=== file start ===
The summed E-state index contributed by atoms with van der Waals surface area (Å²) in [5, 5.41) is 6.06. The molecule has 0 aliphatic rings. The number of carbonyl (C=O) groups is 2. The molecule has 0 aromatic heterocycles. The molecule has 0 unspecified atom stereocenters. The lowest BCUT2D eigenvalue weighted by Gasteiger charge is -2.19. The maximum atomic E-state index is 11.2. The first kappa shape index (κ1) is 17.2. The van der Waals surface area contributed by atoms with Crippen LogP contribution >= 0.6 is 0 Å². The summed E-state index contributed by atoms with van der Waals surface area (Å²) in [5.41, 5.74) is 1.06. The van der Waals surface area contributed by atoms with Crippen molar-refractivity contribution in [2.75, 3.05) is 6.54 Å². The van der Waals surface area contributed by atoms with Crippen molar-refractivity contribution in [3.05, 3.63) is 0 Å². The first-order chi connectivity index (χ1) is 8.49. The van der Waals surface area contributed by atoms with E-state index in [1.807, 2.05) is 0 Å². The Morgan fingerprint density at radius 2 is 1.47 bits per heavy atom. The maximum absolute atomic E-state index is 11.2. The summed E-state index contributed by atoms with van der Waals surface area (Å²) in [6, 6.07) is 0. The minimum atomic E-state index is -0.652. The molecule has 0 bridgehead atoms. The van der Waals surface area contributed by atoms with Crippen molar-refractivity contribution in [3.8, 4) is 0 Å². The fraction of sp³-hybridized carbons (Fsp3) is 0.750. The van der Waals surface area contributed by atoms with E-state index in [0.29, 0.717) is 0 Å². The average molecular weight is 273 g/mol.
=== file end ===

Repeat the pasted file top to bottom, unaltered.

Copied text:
The summed E-state index contributed by atoms with van der Waals surface area (Å²) in [5, 5.41) is 6.06. The molecule has 0 aliphatic rings. The number of carbonyl (C=O) groups is 2. The molecule has 0 aromatic heterocycles. The molecule has 0 unspecified atom stereocenters. The lowest BCUT2D eigenvalue weighted by Gasteiger charge is -2.19. The maximum atomic E-state index is 11.2. The first kappa shape index (κ1) is 17.2. The van der Waals surface area contributed by atoms with Crippen LogP contribution >= 0.6 is 0 Å². The summed E-state index contributed by atoms with van der Waals surface area (Å²) in [5.41, 5.74) is 1.06. The van der Waals surface area contributed by atoms with Crippen molar-refractivity contribution in [2.75, 3.05) is 6.54 Å². The van der Waals surface area contributed by atoms with Crippen molar-refractivity contribution in [3.05, 3.63) is 0 Å². The first-order chi connectivity index (χ1) is 8.49. The van der Waals surface area contributed by atoms with E-state index in [1.807, 2.05) is 0 Å². The Morgan fingerprint density at radius 2 is 1.47 bits per heavy atom. The maximum absolute atomic E-state index is 11.2. The summed E-state index contributed by atoms with van der Waals surface area (Å²) in [6, 6.07) is 0. The minimum atomic E-state index is -0.652. The molecule has 0 bridgehead atoms. The van der Waals surface area contributed by atoms with Crippen molar-refractivity contribution in [3.8, 4) is 0 Å². The fraction of sp³-hybridized carbons (Fsp3) is 0.750. The van der Waals surface area contributed by atoms with E-state index in [0.29, 0.717) is 0 Å². The average molecular weight is 273 g/mol.